Wild promotes taste receptor flavour technology

By staff reporter

- Last updated on GMT

Related tags: Taste

Wild claims to have developed flavour technology that improves the
taste reception of artificially sweetened products.

The firm said that its Resolver Technology also neutralises undesirable off-notes, a common problem in food production. "Excellent taste is essential for the success of food and beverages,"​ said the company in a statement. "However, sweeteners and functional ingredients have an undesired off-note that interferes the sensory experience of the product."​ Resolver Technology is designed to optimise the taste of foods, beverages, and other single ingredients. The company claims that the effectiveness of the ingredient has been approved in numerous products. "Sweeteners, cereals, mineral nutrients, vitamins and preserving agents have - besides the desired qualities - unpleasant sensory characteristics, including a bitter, soapy, metallic or burning aftertaste,"​ said Wild. "By adding the Wild Resolver these undesirable off-notes can be blocked and allowing the taste of the products to be noticeably improved. Thus, the natural flavour caters for a positive taste experience in the product."​ The Wild Resolver is a component of a natural flavour, based on a combination of natural flavours and flavour extracts. The ingredient is also water-soluble and does not contain any GMO ingredients. Human taste receptors are based on a receptor activation system. In order to pass a specific sensation to the brain, the molecules in foods or beverages must latch onto the corresponding taste receptor and contact the receptor activator. When a particular flavour component is undesired, such as the bitter aftertaste of sweeteners, the Wild Resolver neutralises the molecular structure by blocking keys and triggers for that molecule in the food or beverage, so the tongue's bitter taste receptor is never activated. "The Wild Resolveris suitable for application in a wide variety of products of the food and beverage industry,"​ said the firm. "It is currently being used in calorie-reduced soft drinks, soy drinks, tea and coffee products, sports drinks, energy drinks, dietary supplements and dietetic products."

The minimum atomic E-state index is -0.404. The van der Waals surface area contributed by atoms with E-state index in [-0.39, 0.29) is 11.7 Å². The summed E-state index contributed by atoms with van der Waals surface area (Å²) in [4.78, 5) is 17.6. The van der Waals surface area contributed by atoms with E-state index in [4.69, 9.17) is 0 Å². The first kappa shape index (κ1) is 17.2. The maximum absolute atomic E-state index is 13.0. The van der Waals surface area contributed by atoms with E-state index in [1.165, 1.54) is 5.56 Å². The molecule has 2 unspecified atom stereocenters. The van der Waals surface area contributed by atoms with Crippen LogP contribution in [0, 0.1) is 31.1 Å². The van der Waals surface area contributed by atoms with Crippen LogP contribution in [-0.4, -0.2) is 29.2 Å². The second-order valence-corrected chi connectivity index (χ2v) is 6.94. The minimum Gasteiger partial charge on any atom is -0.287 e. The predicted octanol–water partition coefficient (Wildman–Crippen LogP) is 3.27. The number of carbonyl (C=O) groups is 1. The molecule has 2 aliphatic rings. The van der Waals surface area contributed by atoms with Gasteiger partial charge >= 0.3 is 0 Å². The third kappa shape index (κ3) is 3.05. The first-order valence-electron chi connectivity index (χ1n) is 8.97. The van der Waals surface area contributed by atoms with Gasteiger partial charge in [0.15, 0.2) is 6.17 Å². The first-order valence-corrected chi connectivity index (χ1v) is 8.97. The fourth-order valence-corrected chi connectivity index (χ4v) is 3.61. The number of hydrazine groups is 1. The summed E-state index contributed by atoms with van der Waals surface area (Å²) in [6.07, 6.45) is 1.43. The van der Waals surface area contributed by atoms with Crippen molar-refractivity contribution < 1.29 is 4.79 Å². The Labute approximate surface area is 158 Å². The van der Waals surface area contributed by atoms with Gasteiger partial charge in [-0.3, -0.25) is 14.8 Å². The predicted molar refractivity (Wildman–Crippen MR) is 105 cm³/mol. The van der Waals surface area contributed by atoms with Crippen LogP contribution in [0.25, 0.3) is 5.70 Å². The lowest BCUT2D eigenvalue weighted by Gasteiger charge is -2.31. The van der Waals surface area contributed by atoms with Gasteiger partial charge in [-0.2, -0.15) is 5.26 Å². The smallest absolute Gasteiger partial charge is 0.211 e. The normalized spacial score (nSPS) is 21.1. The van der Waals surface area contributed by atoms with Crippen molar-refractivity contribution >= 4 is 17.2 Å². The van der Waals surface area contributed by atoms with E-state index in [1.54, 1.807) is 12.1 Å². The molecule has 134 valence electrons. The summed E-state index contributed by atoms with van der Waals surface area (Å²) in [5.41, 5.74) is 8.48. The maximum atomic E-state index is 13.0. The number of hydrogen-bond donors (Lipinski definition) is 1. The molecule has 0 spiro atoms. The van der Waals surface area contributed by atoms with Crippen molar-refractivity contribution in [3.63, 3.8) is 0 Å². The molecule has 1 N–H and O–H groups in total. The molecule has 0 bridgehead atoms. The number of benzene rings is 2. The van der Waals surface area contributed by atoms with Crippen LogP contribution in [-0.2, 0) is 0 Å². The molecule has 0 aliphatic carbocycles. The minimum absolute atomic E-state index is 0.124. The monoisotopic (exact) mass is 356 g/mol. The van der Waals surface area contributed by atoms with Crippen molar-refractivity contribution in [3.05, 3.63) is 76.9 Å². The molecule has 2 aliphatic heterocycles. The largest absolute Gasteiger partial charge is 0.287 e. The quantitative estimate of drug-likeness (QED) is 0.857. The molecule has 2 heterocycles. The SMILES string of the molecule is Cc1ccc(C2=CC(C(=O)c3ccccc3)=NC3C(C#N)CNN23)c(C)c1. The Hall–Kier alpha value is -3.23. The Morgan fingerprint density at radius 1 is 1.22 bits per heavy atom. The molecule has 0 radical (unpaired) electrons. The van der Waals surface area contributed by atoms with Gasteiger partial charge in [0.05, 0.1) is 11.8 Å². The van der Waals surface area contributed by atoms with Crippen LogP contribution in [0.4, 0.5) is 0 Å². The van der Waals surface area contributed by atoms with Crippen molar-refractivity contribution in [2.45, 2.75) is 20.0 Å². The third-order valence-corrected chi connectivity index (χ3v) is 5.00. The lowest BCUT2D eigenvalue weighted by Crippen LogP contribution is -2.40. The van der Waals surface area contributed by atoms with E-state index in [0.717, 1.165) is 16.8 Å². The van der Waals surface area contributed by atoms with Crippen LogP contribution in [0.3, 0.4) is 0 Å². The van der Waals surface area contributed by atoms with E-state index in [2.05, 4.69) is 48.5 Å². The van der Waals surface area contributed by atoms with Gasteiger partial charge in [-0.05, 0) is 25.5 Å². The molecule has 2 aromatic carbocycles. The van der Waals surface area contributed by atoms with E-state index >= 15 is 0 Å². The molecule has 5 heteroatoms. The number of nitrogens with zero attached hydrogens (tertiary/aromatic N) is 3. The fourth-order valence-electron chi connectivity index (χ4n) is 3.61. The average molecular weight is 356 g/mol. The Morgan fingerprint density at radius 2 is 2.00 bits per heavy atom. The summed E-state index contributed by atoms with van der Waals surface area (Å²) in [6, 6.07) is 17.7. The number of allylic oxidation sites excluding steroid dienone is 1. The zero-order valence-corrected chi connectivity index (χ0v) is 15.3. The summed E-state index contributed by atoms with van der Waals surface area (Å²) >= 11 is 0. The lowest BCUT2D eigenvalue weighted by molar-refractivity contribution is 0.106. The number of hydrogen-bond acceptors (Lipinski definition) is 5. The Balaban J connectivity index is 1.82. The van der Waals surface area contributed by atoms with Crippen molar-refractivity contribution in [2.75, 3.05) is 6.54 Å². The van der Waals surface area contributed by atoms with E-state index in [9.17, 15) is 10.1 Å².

Related topics: Processing & Packaging, Ingredients

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